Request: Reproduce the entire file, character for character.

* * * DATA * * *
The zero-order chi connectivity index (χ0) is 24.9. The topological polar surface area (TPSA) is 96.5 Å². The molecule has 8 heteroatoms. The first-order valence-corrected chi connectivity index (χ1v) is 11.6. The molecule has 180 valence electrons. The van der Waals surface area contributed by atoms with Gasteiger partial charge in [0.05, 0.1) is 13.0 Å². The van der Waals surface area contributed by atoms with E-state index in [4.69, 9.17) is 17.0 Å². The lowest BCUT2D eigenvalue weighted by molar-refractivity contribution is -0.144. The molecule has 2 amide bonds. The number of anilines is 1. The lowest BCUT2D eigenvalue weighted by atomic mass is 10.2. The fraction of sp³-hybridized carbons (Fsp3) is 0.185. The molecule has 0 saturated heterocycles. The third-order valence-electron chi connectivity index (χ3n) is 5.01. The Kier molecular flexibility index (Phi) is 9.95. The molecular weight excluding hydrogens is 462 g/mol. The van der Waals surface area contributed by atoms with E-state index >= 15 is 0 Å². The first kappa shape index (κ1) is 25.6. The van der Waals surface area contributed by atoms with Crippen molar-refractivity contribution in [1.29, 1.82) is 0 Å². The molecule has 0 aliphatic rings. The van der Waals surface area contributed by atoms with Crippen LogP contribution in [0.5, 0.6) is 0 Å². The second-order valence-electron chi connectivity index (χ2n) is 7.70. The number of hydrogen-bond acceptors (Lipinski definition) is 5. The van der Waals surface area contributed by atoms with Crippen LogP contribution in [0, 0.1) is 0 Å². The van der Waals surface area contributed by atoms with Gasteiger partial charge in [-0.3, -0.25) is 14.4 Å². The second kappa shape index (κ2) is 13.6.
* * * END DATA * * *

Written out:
The zero-order chi connectivity index (χ0) is 24.9. The topological polar surface area (TPSA) is 96.5 Å². The molecule has 8 heteroatoms. The first-order valence-corrected chi connectivity index (χ1v) is 11.6. The molecule has 180 valence electrons. The van der Waals surface area contributed by atoms with Gasteiger partial charge in [0.05, 0.1) is 13.0 Å². The van der Waals surface area contributed by atoms with E-state index in [4.69, 9.17) is 17.0 Å². The lowest BCUT2D eigenvalue weighted by molar-refractivity contribution is -0.144. The molecule has 2 amide bonds. The number of anilines is 1. The lowest BCUT2D eigenvalue weighted by atomic mass is 10.2. The fraction of sp³-hybridized carbons (Fsp3) is 0.185. The molecule has 0 saturated heterocycles. The third-order valence-electron chi connectivity index (χ3n) is 5.01. The Kier molecular flexibility index (Phi) is 9.95. The molecular weight excluding hydrogens is 462 g/mol. The van der Waals surface area contributed by atoms with E-state index >= 15 is 0 Å². The first kappa shape index (κ1) is 25.6. The van der Waals surface area contributed by atoms with Crippen molar-refractivity contribution in [1.29, 1.82) is 0 Å². The molecule has 0 aliphatic rings. The van der Waals surface area contributed by atoms with Crippen LogP contribution in [0.5, 0.6) is 0 Å². The second-order valence-electron chi connectivity index (χ2n) is 7.70. The number of hydrogen-bond acceptors (Lipinski definition) is 5. The van der Waals surface area contributed by atoms with Crippen LogP contribution in [0, 0.1) is 0 Å². The van der Waals surface area contributed by atoms with Gasteiger partial charge in [-0.3, -0.25) is 14.4 Å². The second kappa shape index (κ2) is 13.6.